by Sabrina Acloque
Yes, I am a New Kids fan. I’ve been one since I was eight years old. I was a de facto fan because my older cousins were fans. I eventually outgrew my childhood love affair with the New Kids (now called NKOTB), but for some reason, when quarantine hit, New Kids fever hit me out of nowhere. It first started with the melody and chorus of “Let’s Try It Again” running through my mind. I started hearing that song in my head every night before going to bed in March. So, one day, I decided to lean in to that. I started looking up their Youtube videos, and did that for days on end (don’t judge).
I started looking up all their old hits, and then wanted to learn more about their background. Who, actually, were they? What I remember from my childhood is that they were these White, urban? suburban? kids who sang R&B music. When I was young, I remember feeling intrigued the minute I saw the video for “Please Don’t Go Girl” II (the one with Joey singing lead in the music studio-ish place). Joey was my guy. Those baby blue eyes singing so soulfully just got me every time. And Jordan because of his falsetto. To me, the New Kids were cool, hip, young, fun-loving, good-looking and talented. What was there not to like? I had New Kids on the Block pajamas too, which made me feel like I knew them because I grew up with them.
Fast forward to April 2020, the beginning of quarantine in Massachusetts. I learned more about who this man, Maurice Starr was, who is credited as being the one who put these boys together in a band. It was great to know that they were pushed by a man who had a great vision for their success. The fact that this Black man had a vision to make urban children stars is really moving to me, and the irony is not lost that he made these White children stars at a time when the powers that be believed so much in the inferiority of Blacks that they wanted to keep their White children separate from them in school. And now look at what Black culture gave to the New Kids. Look at what Black culture gave to White America, in fact: a successful boy band with its legions of fans and international fame.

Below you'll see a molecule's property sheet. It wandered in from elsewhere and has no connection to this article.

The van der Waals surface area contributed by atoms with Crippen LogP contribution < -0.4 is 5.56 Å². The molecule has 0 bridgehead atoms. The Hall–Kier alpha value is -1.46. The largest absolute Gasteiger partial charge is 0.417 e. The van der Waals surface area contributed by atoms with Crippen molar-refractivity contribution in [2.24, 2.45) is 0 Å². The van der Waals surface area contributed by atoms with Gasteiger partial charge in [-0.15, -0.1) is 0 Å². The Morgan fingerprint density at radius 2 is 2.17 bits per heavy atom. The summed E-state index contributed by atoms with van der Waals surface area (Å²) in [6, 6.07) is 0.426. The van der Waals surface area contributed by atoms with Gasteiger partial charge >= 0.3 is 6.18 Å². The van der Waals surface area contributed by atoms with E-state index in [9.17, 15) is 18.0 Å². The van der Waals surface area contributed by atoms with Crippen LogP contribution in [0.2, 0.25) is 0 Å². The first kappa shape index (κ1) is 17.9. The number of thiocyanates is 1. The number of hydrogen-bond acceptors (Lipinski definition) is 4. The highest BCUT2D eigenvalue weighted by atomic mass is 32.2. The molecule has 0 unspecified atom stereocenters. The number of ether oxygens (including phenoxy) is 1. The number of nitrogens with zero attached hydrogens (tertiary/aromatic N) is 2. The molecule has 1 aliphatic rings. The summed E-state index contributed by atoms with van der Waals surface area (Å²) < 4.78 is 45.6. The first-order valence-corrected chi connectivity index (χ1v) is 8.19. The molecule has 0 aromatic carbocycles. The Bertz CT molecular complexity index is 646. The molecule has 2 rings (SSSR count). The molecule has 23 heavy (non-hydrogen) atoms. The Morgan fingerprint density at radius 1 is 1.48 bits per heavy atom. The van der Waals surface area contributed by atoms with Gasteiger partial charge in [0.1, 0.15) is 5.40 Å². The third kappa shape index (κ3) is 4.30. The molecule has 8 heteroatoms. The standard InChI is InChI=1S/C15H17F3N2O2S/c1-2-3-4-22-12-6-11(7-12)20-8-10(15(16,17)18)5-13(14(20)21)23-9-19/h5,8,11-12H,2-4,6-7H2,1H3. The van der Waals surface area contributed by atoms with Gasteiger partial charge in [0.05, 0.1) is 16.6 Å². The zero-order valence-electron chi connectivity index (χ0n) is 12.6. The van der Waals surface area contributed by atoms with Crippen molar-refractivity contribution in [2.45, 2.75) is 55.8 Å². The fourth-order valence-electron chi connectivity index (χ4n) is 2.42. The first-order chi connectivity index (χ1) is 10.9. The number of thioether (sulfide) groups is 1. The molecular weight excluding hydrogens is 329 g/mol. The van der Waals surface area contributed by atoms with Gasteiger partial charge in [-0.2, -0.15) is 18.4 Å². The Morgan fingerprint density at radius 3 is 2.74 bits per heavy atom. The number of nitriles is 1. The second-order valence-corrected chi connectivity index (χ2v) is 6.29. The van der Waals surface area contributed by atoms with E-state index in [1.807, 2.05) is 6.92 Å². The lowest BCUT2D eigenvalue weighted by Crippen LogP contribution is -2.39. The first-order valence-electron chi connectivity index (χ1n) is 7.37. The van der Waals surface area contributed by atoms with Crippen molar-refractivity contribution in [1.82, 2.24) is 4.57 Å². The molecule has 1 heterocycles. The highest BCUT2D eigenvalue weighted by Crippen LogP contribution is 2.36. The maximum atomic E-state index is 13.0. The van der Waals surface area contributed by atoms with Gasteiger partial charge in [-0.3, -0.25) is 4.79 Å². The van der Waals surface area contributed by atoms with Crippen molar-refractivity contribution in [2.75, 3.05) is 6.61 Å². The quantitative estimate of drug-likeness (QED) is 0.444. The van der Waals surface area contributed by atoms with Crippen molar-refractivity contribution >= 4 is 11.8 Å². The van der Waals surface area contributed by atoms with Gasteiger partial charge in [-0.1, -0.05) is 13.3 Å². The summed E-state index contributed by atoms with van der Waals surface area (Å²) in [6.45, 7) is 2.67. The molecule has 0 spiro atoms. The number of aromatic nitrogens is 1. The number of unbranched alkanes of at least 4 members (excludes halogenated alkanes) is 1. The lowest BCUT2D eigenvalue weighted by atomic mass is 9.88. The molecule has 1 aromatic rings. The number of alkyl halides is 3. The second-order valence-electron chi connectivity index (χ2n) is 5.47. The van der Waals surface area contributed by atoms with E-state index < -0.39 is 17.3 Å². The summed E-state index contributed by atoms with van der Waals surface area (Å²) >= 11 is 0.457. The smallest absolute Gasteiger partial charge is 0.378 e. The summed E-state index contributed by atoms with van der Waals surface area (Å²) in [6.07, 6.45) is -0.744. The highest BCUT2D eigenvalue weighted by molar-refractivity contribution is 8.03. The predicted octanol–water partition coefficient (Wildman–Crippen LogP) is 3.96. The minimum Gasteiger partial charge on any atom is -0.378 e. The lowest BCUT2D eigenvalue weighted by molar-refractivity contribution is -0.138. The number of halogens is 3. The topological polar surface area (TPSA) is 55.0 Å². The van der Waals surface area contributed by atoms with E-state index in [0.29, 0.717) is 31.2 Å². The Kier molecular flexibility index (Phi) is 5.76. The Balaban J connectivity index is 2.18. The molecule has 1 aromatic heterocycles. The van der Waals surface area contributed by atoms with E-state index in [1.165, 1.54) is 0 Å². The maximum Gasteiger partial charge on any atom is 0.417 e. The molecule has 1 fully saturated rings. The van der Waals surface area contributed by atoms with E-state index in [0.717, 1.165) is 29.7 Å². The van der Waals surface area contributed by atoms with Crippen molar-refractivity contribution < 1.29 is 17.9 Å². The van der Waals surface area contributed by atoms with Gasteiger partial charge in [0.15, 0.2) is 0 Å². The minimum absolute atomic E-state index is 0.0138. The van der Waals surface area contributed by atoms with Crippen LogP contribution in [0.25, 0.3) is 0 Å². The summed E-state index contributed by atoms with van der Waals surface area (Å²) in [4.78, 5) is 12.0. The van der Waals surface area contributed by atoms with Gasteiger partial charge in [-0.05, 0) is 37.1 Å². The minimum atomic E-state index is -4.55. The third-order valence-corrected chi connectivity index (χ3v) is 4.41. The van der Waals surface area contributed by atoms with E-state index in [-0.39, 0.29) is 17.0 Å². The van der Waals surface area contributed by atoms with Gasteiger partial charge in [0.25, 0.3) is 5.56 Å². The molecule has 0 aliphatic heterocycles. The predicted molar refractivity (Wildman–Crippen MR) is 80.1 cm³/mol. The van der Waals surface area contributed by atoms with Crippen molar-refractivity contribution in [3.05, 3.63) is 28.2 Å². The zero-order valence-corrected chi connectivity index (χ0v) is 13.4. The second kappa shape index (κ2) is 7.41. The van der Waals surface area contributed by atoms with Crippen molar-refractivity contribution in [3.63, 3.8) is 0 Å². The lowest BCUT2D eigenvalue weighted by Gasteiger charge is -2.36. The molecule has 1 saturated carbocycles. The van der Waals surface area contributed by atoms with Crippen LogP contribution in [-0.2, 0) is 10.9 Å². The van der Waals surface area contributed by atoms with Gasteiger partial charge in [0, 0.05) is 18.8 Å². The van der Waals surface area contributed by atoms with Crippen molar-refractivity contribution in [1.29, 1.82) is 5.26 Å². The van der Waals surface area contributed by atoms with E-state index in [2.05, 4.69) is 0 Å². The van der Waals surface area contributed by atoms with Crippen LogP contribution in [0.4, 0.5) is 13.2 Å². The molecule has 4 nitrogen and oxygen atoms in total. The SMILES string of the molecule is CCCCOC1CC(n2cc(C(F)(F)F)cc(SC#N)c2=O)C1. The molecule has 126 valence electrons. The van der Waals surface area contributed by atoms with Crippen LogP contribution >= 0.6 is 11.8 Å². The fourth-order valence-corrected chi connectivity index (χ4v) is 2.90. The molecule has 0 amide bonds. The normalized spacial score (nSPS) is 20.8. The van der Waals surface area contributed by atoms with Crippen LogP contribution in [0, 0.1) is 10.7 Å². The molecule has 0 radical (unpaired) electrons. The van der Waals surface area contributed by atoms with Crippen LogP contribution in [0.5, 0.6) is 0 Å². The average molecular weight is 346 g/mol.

Reading up about NKOTB’s background and history, and watching their older videos also made me realize, even more, the power of what having a mentor can mean for young people. Look at what can happen when young people find adults who can shape them for a future they never thought they’d have, and, in turn, teach youth to want more out of life and to go after what is theirs. Isn’t that amazing?
That’s why places such as the Dorchester Youth Collaborative, where some of the New Kids hung out before their fame, should be funded and supported more. How many other super stars are waiting to be discovered and molded from our neighborhoods?
As a New Kids fan, I appreciate the fact that they know and honor their roots and pay homage to their cultural influences. I appreciate the fact that they pushed against stereotypes about what urban is supposed to look like, and the fact that they sang and continue to sing really good ballads that can put me to sleep every night.
Here are some oldies for your fun-loving pleasure:
Please Don’t Go Girl (1988)
Step by Step (Live) (1990)
and one of my newer favorites:
Side note: isn’t it funny how all of them are still going after the same girl in their videos? ;-)
Want more New Kids info? Check out these additional articles and videos about them below. Yes, this is what I did in my free quarantine time (don’t judge!)
NKOTB on Their Cultural Influences and the Effect of Busing on Their Careers
More Jordan Info :-)